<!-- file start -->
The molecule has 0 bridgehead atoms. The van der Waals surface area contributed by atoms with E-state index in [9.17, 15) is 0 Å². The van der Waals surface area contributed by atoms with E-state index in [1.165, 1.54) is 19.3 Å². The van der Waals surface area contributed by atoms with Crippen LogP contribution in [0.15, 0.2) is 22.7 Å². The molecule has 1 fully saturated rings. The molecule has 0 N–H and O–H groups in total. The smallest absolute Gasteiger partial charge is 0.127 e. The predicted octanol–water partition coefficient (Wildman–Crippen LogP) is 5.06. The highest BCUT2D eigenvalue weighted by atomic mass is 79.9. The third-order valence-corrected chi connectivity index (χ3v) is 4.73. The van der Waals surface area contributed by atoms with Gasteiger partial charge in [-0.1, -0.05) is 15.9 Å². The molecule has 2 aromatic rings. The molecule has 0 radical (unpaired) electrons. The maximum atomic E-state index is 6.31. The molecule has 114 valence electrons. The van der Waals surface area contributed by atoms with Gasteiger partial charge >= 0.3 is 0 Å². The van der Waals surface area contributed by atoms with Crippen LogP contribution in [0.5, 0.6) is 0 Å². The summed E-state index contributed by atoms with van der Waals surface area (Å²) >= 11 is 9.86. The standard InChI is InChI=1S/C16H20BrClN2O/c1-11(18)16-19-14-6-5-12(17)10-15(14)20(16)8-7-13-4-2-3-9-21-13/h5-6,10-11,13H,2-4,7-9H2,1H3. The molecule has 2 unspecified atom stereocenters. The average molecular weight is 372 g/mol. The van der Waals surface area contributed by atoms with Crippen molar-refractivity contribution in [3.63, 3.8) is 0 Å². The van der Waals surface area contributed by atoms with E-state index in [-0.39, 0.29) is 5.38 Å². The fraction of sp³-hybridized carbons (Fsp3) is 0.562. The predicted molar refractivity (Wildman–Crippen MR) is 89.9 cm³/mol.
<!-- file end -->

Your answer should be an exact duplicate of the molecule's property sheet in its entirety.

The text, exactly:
The molecule has 0 bridgehead atoms. The van der Waals surface area contributed by atoms with E-state index in [9.17, 15) is 0 Å². The van der Waals surface area contributed by atoms with E-state index in [1.165, 1.54) is 19.3 Å². The van der Waals surface area contributed by atoms with Crippen LogP contribution in [0.15, 0.2) is 22.7 Å². The molecule has 1 fully saturated rings. The molecule has 0 N–H and O–H groups in total. The smallest absolute Gasteiger partial charge is 0.127 e. The predicted octanol–water partition coefficient (Wildman–Crippen LogP) is 5.06. The highest BCUT2D eigenvalue weighted by atomic mass is 79.9. The third-order valence-corrected chi connectivity index (χ3v) is 4.73. The van der Waals surface area contributed by atoms with Gasteiger partial charge in [-0.1, -0.05) is 15.9 Å². The molecule has 2 aromatic rings. The molecule has 0 radical (unpaired) electrons. The maximum atomic E-state index is 6.31. The molecule has 114 valence electrons. The van der Waals surface area contributed by atoms with Gasteiger partial charge >= 0.3 is 0 Å². The van der Waals surface area contributed by atoms with Crippen LogP contribution in [0.5, 0.6) is 0 Å². The summed E-state index contributed by atoms with van der Waals surface area (Å²) >= 11 is 9.86. The standard InChI is InChI=1S/C16H20BrClN2O/c1-11(18)16-19-14-6-5-12(17)10-15(14)20(16)8-7-13-4-2-3-9-21-13/h5-6,10-11,13H,2-4,7-9H2,1H3. The molecule has 2 unspecified atom stereocenters. The average molecular weight is 372 g/mol. The van der Waals surface area contributed by atoms with Crippen molar-refractivity contribution in [3.63, 3.8) is 0 Å². The van der Waals surface area contributed by atoms with E-state index in [-0.39, 0.29) is 5.38 Å². The fraction of sp³-hybridized carbons (Fsp3) is 0.562. The predicted molar refractivity (Wildman–Crippen MR) is 89.9 cm³/mol.